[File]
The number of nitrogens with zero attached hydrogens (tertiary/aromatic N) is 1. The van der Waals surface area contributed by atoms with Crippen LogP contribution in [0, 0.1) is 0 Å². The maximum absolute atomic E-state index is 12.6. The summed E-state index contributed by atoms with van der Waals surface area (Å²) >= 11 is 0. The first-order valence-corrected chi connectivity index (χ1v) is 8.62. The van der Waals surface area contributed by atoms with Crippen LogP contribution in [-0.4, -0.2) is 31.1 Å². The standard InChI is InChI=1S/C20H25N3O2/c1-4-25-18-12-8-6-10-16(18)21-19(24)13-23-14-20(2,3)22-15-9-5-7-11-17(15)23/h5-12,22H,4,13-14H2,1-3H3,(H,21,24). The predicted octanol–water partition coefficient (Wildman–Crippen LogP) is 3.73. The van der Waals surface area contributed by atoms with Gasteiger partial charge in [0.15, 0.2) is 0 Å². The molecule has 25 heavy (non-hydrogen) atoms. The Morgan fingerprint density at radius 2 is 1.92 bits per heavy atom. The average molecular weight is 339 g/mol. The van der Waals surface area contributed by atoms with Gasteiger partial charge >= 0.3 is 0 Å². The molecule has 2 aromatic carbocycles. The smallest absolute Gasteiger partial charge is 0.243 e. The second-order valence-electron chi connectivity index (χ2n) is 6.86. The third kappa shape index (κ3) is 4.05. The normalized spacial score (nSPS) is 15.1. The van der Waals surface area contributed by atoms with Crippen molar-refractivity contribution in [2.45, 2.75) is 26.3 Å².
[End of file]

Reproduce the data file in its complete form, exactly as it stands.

The number of nitrogens with zero attached hydrogens (tertiary/aromatic N) is 1. The van der Waals surface area contributed by atoms with Crippen LogP contribution in [0, 0.1) is 0 Å². The maximum absolute atomic E-state index is 12.6. The summed E-state index contributed by atoms with van der Waals surface area (Å²) >= 11 is 0. The first-order valence-corrected chi connectivity index (χ1v) is 8.62. The van der Waals surface area contributed by atoms with Crippen LogP contribution in [-0.4, -0.2) is 31.1 Å². The standard InChI is InChI=1S/C20H25N3O2/c1-4-25-18-12-8-6-10-16(18)21-19(24)13-23-14-20(2,3)22-15-9-5-7-11-17(15)23/h5-12,22H,4,13-14H2,1-3H3,(H,21,24). The predicted octanol–water partition coefficient (Wildman–Crippen LogP) is 3.73. The van der Waals surface area contributed by atoms with Gasteiger partial charge in [0.15, 0.2) is 0 Å². The molecule has 25 heavy (non-hydrogen) atoms. The Morgan fingerprint density at radius 2 is 1.92 bits per heavy atom. The average molecular weight is 339 g/mol. The van der Waals surface area contributed by atoms with Gasteiger partial charge >= 0.3 is 0 Å². The molecule has 2 aromatic carbocycles. The smallest absolute Gasteiger partial charge is 0.243 e. The second-order valence-electron chi connectivity index (χ2n) is 6.86. The third kappa shape index (κ3) is 4.05. The normalized spacial score (nSPS) is 15.1. The van der Waals surface area contributed by atoms with Crippen molar-refractivity contribution in [2.45, 2.75) is 26.3 Å².